There are so many ways for a little bird or squirrel to die these days–they can be squished by cars, splattered into buildings, run over by bulldozers, poisoned or even shot. But if you have ever had to clean up a mangled “present” left on your doorstep by a kitty, you’ll know that little creatures can also be killed by pets.
Cats in particular have earned a nasty reputation for themselves as blood thirsty killers of wildlife. They have been named among the top 100 worst invasive species (PDF) in the world. Cats have also earned credit for countless island extinctions. Arriving onto the virgin specks of land alongside sailors, the naive native fauna didn’t stand a chance against these clever, efficient killers. All said, cats claim 14 percent of modern bird, amphibian and mammal island extinctions. But what about the mainland?
A recent study aimed to find out just that. Now the stats are in, and it’s much worse than we thought. But before bird lovers rush to declaw pets, the study’s scientists also found that feral cats and strays–not house cats–are responsible for the majority of the killings.
To arrive at the new findings, researchers from the Smithsonian’s Migratory Bird Center and the U.S. Fish and Wildlife Center assembled a systematic review of every U.S.-based cat predation study known in the scientific literature (excluding Hawaii and Alaska). Based on figures the authors verified as scientifically rigorous, they statistically quantified the total bird and small mammal mortality estimate caused by cats, further breaking the categories down into domestic versus unowned cats, that latter of which the authors define as barnyard kitties, strays that receive food from kind humans and cats that are completely wild.
Their results paint a grim picture for wildlife. In a paper published today in Nature Communications, they write that between 1.4 to 3.7 billion birds lose their lives to cats each year in the United States. Around 33 percent of the birds killed are non-native species (read: unwelcome). Even more startlingly, between 6.9 to 20.7 billion small mammals succumb to the predators. In urban areas, most of the mammals were pesky rats and mice, though rabbit, squirrel, shrew and vole carcasses turned up in rural and suburban locations. Just under 70 percent of those deaths, the authors calculate, occur at the paws of unowned cats, a number about three times the amount domesticated kitties slay.
Cats may also be impacting reptile and amphibian populations, although calculating those figures remains difficult due to a lack of studies. Based upon data taken from Europe, Australia and New Zealand and extrapolated to fit the United States, the authors think that between 258 to 822 million reptiles and 95 to 299 million amphibians may die by cat each year nationwide, although additional research would be needed to verify those extrapolations.
These estimates, especially for birds, far exceed any previous figures for cat killings, they write, and also exceed all other direct sources of anthropogenic bird deaths, such as cars, buildings and communication towers.
The authors conclude:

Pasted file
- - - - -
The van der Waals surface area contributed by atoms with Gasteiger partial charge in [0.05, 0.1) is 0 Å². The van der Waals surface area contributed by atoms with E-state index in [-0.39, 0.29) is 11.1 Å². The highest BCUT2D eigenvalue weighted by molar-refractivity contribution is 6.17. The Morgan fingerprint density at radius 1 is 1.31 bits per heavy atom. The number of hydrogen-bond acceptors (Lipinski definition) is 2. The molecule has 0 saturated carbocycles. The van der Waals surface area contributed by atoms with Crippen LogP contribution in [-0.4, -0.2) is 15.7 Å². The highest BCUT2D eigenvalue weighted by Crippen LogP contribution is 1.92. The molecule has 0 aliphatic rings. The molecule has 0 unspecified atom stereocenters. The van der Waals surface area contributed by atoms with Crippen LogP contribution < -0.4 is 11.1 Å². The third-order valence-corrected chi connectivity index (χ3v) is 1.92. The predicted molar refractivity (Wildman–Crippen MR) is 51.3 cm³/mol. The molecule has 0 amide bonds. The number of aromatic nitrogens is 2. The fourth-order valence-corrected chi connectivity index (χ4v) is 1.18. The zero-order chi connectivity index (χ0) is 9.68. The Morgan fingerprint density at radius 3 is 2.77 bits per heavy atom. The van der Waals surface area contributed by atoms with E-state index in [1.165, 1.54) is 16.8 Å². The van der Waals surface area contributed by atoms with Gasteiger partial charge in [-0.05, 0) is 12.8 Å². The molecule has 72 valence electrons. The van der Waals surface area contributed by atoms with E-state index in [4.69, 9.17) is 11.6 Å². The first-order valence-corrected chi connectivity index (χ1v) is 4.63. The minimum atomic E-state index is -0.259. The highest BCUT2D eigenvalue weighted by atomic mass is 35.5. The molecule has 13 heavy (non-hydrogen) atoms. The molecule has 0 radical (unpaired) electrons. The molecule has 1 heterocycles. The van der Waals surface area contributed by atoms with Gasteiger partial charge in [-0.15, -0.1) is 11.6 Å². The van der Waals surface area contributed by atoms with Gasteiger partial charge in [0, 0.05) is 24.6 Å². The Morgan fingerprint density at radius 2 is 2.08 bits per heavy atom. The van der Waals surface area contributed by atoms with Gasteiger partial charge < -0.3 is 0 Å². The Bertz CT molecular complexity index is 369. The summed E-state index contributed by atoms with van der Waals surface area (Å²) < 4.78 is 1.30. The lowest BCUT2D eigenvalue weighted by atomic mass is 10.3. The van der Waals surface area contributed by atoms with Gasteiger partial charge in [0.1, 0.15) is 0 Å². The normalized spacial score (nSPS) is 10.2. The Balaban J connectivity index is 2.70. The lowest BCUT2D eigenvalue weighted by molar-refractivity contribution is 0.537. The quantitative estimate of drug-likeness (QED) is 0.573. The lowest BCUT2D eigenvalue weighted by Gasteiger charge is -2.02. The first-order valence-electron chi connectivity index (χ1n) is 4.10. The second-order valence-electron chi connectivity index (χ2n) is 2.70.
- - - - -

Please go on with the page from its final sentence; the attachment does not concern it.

The magnitude of wildlife mortality caused by cats that we report here far exceeds all prior estimates. Available evidence suggests that mortality from cat predation is likely to be substantial in all parts of the world where free-ranging cats occur.
Our estimates should alert policy makers and the general public about the large magnitude of wildlife mortality caused by free-ranging cats.
Although our results suggest that owned cats have relatively less impact than un-owned cats, owned cats still cause substantial wildlife mortality; simple solutions to reduce mortality caused by pets, such as limiting or preventing outdoor access, should be pursued.
The authors write that trap-neuter/spay-return programs–or those in which feral cats are caught, “fixed,” and released back into the wild unharmed–are undertaken throughout North American and are carried out largely without consideration towards to native animals and without widespread public knowledge. While cat lovers claim that these methods reduce wildlife mortality by humanely limiting the growth of feral colonies, the authors point out that the scientific literature does not support this assumption. Therefore, such colonies should be a “wildlife management priority,” they write. They don’t come out and say it but the implication is that feral cat colonies should be exterminated.
But feral cats, some animal rights advocates argue, are simply trying to eke out a living in a tough, unloving world. As the Humane Society explains, simply removing the cats may not be the most efficient means of solving the problem because cats that are inevitably left behind repopulate the colony, surrounding colonies may move in to replace the old and “the ongoing abandonment of unaltered pet cats…can also repopulate a vacated territory.” Feral cats, after all, are the “offspring of lost or abandoned pet cats or other feral cats who are not spayed or neutered.” Targeting irresponsible humans may provide a different solution, although spay/neuter laws are controversial.
In Washington D.C. alone, for example, there are more than 300 known feral cat colonies. Wildlife are victims of this problem, but feral cats are too as conditions for survival are tough. And as with so many other environmental banes, the root of the problem neatly traces back to a single source: humans. As the authors write in their paper, feral cats are the single greatest source of anthropogenic (human-driven) mortality for U.S. birds and mammals.